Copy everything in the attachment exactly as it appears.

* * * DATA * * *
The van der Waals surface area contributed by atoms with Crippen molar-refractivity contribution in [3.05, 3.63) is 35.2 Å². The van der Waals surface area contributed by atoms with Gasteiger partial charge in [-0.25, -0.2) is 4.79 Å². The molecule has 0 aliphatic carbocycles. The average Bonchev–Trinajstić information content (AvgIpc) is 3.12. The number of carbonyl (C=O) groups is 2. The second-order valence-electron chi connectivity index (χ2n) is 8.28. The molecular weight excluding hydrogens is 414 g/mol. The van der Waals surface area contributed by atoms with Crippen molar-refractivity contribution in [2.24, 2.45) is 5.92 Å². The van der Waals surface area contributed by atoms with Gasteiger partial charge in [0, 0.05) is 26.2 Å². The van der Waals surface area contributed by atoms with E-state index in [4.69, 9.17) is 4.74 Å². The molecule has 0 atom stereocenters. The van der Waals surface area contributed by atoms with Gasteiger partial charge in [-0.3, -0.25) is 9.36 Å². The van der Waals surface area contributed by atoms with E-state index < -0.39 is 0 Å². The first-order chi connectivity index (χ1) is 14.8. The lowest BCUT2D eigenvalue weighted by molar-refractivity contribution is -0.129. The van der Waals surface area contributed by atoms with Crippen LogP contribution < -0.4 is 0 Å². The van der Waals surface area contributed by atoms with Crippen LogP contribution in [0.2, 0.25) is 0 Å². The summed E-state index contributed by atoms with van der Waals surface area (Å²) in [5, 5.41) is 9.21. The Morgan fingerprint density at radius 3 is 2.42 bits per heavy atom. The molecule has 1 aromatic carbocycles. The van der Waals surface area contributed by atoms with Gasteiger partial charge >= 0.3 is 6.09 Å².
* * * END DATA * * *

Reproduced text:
The van der Waals surface area contributed by atoms with Crippen molar-refractivity contribution in [3.05, 3.63) is 35.2 Å². The van der Waals surface area contributed by atoms with Gasteiger partial charge in [-0.25, -0.2) is 4.79 Å². The molecule has 0 aliphatic carbocycles. The average Bonchev–Trinajstić information content (AvgIpc) is 3.12. The number of carbonyl (C=O) groups is 2. The second-order valence-electron chi connectivity index (χ2n) is 8.28. The molecular weight excluding hydrogens is 414 g/mol. The van der Waals surface area contributed by atoms with Crippen molar-refractivity contribution in [2.24, 2.45) is 5.92 Å². The van der Waals surface area contributed by atoms with Gasteiger partial charge in [0, 0.05) is 26.2 Å². The van der Waals surface area contributed by atoms with E-state index in [4.69, 9.17) is 4.74 Å². The molecule has 0 atom stereocenters. The van der Waals surface area contributed by atoms with Gasteiger partial charge in [-0.3, -0.25) is 9.36 Å². The van der Waals surface area contributed by atoms with E-state index < -0.39 is 0 Å². The first-order chi connectivity index (χ1) is 14.8. The lowest BCUT2D eigenvalue weighted by molar-refractivity contribution is -0.129. The van der Waals surface area contributed by atoms with Crippen LogP contribution < -0.4 is 0 Å². The van der Waals surface area contributed by atoms with Crippen LogP contribution in [0.2, 0.25) is 0 Å². The summed E-state index contributed by atoms with van der Waals surface area (Å²) in [5, 5.41) is 9.21. The Morgan fingerprint density at radius 3 is 2.42 bits per heavy atom. The molecule has 1 aromatic carbocycles. The van der Waals surface area contributed by atoms with Gasteiger partial charge >= 0.3 is 6.09 Å².